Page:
Sleeping Venus, Giorgione

Sleeping Venus, Giorgione
Sleeping Venus, Giorgione

The Sleeping Venus, also known as Venus of Dresden, is one of the last works made by Giorgione and one of the most unknown to art scholars in general. It is an oil on canvas with a mythological theme which is reality, a mere excuse for the painter to capture the beauty of the female figure.

Giorgio Barbarelli da Castelfranco, known by the name of Giorgione (1477 – 1510) is one of the most outstanding figures of Renaissance painting in the Venetian school. In reality, there is not much data that we have about his biography and his early death contributes even more to discussing the already laborious authorship of his canvases; only six complete works are unequivocally attributed to him, however the one from Castelfranco is one of the most important masters of the High Renaissance. A master of drawing and composition, Giorgione never submitted to the limits of line showing himself just as adept at chromatism and working on his canvases –especially in the last stage- with great freedom and improvisation.


It seems that, around the year 1507, Giorgione was commissioned to make this beautiful Venus on the occasion of the marriage between Gerolamo Marcello and Morosina Pisan. In 1510, when he was only thirty years old, the artist died due to a plague epidemic and the work remained unfinished. According todocumentary sources of the time, Titian himself, would be commissioned to finish the canvas; There are many conjectures that are being considered about the relationship between the two artists and although some authors think that Titian could have worked as a student of Giorgione, for other critics the relationship between the two is due to the friendship they established when both were trained in the workshop by Bellini.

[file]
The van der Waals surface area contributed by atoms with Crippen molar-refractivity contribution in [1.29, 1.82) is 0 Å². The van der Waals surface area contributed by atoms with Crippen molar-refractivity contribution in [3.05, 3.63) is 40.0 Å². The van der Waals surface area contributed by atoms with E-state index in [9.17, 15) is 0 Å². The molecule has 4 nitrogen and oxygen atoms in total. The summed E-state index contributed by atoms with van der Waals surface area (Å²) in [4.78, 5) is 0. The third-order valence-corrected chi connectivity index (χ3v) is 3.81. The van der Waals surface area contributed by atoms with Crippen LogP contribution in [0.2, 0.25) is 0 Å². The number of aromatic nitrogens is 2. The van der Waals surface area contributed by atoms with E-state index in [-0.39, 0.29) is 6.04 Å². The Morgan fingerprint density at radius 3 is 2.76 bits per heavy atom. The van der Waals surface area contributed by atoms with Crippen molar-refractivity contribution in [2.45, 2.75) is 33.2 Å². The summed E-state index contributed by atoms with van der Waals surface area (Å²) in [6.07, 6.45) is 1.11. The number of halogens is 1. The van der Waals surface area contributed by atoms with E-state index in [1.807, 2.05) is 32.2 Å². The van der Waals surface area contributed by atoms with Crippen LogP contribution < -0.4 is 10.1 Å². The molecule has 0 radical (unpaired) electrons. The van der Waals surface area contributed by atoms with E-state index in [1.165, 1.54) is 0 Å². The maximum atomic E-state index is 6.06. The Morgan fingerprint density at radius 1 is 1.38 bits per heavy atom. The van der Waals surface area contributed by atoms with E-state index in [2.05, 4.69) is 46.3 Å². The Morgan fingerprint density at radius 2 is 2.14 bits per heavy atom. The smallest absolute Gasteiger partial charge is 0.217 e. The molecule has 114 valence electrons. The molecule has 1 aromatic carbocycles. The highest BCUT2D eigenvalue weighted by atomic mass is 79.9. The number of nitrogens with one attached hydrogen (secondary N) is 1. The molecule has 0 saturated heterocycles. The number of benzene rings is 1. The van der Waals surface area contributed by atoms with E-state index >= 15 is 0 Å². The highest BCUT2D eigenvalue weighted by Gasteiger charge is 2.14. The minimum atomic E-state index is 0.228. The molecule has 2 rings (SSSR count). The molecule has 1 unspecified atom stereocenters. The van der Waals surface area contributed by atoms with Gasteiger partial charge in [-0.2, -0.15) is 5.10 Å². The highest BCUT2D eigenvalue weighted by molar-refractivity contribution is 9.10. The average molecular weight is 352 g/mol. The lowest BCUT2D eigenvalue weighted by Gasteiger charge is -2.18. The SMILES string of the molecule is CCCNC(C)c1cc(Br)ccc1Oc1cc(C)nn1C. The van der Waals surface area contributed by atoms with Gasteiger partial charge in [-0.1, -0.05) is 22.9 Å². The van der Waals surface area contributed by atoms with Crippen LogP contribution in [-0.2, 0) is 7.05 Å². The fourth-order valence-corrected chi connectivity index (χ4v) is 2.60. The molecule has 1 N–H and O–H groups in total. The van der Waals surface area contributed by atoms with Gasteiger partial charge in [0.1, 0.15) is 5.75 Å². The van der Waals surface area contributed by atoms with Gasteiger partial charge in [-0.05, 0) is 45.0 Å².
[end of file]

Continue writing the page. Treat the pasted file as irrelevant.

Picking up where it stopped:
Be that as it may, the truth is that Giorgione's work set the precedent of a good number of Venuses that follow the same scheme as this sleeping Venus: the goddess of love appears naked, lying on thin sheets, completely naked. Her right arm is used by the goddess to support her head slightly bent towards the ground and with her eyes half-closed while her other hand rests on her pubic region. Her posture oozes sexiness from her as she comes across as demure enough not to be rude.

The beauty and curves of the young woman follow the same rhythm as the capricious landscape where she dozesthus creating a harmonious atmosphere that surrounds the entire composition. The houses that appear in the idyllic scene are reminiscent of the constructions that the artist made for the Noli me Tangere canvas some years before. Upon Giorgione's death, Titian had to finish the composition and the artist has traditionally been credited with the cloudy sky in the composition and some final touches to the landscape.

Currently Giorgione's canvas is exhibited at the Gemäldegalerie Alte Meister in Dresden, Germany.

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